• What if the car just doesn’t start and I’ve never had it running? How can the fuel pressure system be tested?

    Locate the fuel pump relay; you may be able to connect battery power to it. Have a fuel pressure gauge connected to the test port. Check the specification for initial pressure on your vehicle repair manual. The manual will help you locate the relay as well.

  • I have replaced everything fuel related except the FPR in my 86' Ford F-150 302 cid. Now the truck won't start. It acts like it wants to though. Checked the Schrader valve and all I get is a little air. Could it be the FPR?

    It's possible. The line can also be clogged. You may want to remove the fuel filter and open the ignition key and see if you get good fuel volume coming from the fuel tank. And test after the filter. It'll give you an idea if the problem is in the fuel pressure regulator before you replace it.


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    • Dan Ferrell profile imageAUTHOR

      Dan Ferrell 

      3 months ago

      Check the idle air control motor (solenoid), sometimes either they go bad or get clogged. Another possibility is the ignition pickup coil in the distributor --ignition system. You may need the repair manual for your particular model to test the coil. Hope this helps

    • profile image

      Mark Townsend 

      3 months ago

      I have a 302 windsor motor in my 87 ford f150. I start it, and the idling keeps going up and down. Ive replaced air filter, spark plugs,fuel filters,petrol pump. Any ideas???

    • Dan Ferrell profile imageAUTHOR

      Dan Ferrell 

      3 months ago

      Check the fuel injectors - there could be an obstruction. If you have a code reader, check for trouble codes. There could be a problem with a sensor not sending a signal to the computer, usually a problem with the TPS (throttle position sensor).

    • profile image

      Joe Elwell 

      3 months ago

      I have a 1985 2.8 camaro that will not start it has a new gas tank,new fuel sending unit, new fuel pump and a new fuel filter. I have 46 psi holding at the schrader valve it cranks over and will only run a few seconds with starting fluid.What do you think the problem could be that I should look for next?

    • Dan Ferrell profile imageAUTHOR

      Dan Ferrell 

      3 months ago

      The pressure will drop slightly when engine speed increases. But too much drop may be a clogging fuel filter or worn fuel pump.

      Oil leaks may be hard to trace. Try cleaning the area (wash the engine perhaps) and see if you can trace the oil as it begins to leak again. Look around the valve cover seal, specially. Hope this helps.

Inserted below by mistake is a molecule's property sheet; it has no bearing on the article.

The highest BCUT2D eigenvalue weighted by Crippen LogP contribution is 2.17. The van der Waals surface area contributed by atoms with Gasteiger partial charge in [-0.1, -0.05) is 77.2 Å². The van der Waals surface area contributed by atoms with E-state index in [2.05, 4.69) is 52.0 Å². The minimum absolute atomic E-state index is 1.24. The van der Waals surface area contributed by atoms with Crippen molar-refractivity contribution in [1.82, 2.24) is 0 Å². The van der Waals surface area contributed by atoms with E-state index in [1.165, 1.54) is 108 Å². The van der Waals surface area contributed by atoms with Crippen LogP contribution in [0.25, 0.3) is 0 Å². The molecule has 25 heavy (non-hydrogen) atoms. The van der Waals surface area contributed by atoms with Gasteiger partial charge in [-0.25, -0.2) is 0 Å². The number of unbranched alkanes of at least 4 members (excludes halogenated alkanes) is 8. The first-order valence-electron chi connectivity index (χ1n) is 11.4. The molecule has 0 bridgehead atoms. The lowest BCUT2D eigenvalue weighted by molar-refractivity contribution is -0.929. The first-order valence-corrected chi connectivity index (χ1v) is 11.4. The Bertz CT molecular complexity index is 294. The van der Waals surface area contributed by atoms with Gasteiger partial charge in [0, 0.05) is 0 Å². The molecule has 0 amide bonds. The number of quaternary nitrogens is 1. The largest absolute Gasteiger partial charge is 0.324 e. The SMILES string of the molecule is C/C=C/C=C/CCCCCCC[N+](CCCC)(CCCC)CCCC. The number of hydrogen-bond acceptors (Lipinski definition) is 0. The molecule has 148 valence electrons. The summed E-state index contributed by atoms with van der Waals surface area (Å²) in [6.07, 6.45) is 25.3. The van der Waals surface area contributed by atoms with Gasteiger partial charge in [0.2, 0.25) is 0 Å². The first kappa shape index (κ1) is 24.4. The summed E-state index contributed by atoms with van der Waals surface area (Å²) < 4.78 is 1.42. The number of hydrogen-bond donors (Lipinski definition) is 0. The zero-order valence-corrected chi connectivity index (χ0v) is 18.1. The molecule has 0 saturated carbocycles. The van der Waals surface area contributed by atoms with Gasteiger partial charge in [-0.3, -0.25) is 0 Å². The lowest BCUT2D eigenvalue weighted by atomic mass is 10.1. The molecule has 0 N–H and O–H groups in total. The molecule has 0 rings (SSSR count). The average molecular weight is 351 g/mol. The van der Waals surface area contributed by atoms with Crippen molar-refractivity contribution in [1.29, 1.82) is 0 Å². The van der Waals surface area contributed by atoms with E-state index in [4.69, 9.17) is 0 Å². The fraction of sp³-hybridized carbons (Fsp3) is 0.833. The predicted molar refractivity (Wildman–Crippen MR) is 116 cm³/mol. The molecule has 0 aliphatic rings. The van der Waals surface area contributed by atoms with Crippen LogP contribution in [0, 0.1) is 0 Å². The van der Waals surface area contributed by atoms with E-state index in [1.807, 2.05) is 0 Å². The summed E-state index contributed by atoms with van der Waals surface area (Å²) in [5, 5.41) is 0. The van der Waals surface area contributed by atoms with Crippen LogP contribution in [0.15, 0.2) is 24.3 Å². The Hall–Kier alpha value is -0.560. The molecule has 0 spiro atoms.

• profile image


      3 months ago

      So if there is low pressure when you rev the the vehicle, the pressure just drop what might be the problem

      The other problem there is an oil leak that comes out of on the cam sensor on Audi a4 b8 2.0 tdi caga engine,i put the new cam seal but still the problem persist, where can the leak come from,or it might come out from the diesel pump or from the oil pump itself?

    • Dan Ferrell profile imageAUTHOR

      Dan Ferrell 

      6 months ago

      The fuel injector(s) or fuel pressure regulator may be leaking. Test for fuel pressure before starting the car for the first time during the day. If pressure is low, you need to find the leak. Hope this helps.

    • profile image


      6 months ago

      after setting overnight very hard to start will start perfect rest of day

    • Dan Ferrell profile imageAUTHOR

      Dan Ferrell 

      8 months ago

      Check to see if there's fuel in the rail and that the pump is running. If not, take a look at the fuel pump relay. Another possibility is a fuel pressure regulator.

    • profile image

      Jimmy Holdman 

      8 months ago

      What if I put pressure test to rail and got 0 reading then replaced fuel pump and sensor assy in tank and I still get 0 pressure.its on a 1996 c1500 4.3L crew cad

    • Dan Ferrell profile imageAUTHOR

      Dan Ferrell 

      9 months ago

      Consult the repair manual for your particular vehicle make and model. It has the correct specs for your car.

    • profile image


      9 months ago

      how to clean and ceck the injacktors of a geely 1.5 ck 1and the rail and pressure regulator of rail

    • Dan Ferrell profile imageAUTHOR

      Dan Ferrell 

      12 months ago

      A stuck open EGR will probably allow the car to start, you'll notice a rough idle and possibly stall. You can try spraying some starting fluid through the throttle when starting the engine. If this seems like the engine wants to keep running with the fluid and then dies, the problem may be with the fuel system. Possibly lack of pressure.

    • profile image

      Antwoine mac 

      12 months ago

      Changed fuel injector Check ingine light came on for egr valve..... Since then car stoped on me while i was driving i changed fuel pump thinking it was the cause yet car will not start it started up once in 4 days and died about 20 secs later.... Would egr valve cause this problem?

    • Dan Ferrell profile imageAUTHOR

      Dan Ferrell 

      12 months ago

      You can check the fuel system pressure using a fuel pressure gauge. Most fuel injected models will have a pressure range between 30 to 45 psi. Check your reading against your manufacturer's specifications in your vehicle repair manual.

    • profile image

      Will speedman 

      12 months ago

      I would like to know why it's so hard for some one to tell the fuel pressure psi on 1992 vw cabriolet it would really be nice if the simple question could be answerd i just hope every one is having a better day then i pease out